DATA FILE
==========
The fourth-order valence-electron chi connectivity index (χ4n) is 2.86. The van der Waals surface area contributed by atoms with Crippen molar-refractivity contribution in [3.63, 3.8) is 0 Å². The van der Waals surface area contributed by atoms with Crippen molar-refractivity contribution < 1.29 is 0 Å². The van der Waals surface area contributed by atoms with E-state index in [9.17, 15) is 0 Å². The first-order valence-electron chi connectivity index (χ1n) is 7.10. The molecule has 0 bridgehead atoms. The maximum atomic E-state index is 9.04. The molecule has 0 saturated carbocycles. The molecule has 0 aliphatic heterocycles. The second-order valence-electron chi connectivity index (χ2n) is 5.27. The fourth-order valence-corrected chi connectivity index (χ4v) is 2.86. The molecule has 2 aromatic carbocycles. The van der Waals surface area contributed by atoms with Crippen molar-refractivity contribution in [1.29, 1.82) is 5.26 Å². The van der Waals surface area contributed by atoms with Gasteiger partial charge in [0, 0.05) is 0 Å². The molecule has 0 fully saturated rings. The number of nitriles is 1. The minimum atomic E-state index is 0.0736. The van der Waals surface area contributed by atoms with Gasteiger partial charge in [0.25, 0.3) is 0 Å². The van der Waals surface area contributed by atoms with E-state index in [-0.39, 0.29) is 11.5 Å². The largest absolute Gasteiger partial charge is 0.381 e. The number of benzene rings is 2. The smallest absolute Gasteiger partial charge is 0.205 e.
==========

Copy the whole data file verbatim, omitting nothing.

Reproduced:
The fourth-order valence-electron chi connectivity index (χ4n) is 2.86. The van der Waals surface area contributed by atoms with Crippen molar-refractivity contribution in [3.63, 3.8) is 0 Å². The van der Waals surface area contributed by atoms with Crippen molar-refractivity contribution < 1.29 is 0 Å². The van der Waals surface area contributed by atoms with E-state index in [9.17, 15) is 0 Å². The first-order valence-electron chi connectivity index (χ1n) is 7.10. The molecule has 0 bridgehead atoms. The maximum atomic E-state index is 9.04. The molecule has 0 saturated carbocycles. The molecule has 0 aliphatic heterocycles. The second-order valence-electron chi connectivity index (χ2n) is 5.27. The fourth-order valence-corrected chi connectivity index (χ4v) is 2.86. The molecule has 2 aromatic carbocycles. The van der Waals surface area contributed by atoms with Crippen molar-refractivity contribution in [1.29, 1.82) is 5.26 Å². The van der Waals surface area contributed by atoms with Gasteiger partial charge in [0, 0.05) is 0 Å². The molecule has 0 fully saturated rings. The number of nitriles is 1. The minimum atomic E-state index is 0.0736. The van der Waals surface area contributed by atoms with Gasteiger partial charge in [0.25, 0.3) is 0 Å². The van der Waals surface area contributed by atoms with E-state index in [-0.39, 0.29) is 11.5 Å². The largest absolute Gasteiger partial charge is 0.381 e. The number of benzene rings is 2. The smallest absolute Gasteiger partial charge is 0.205 e.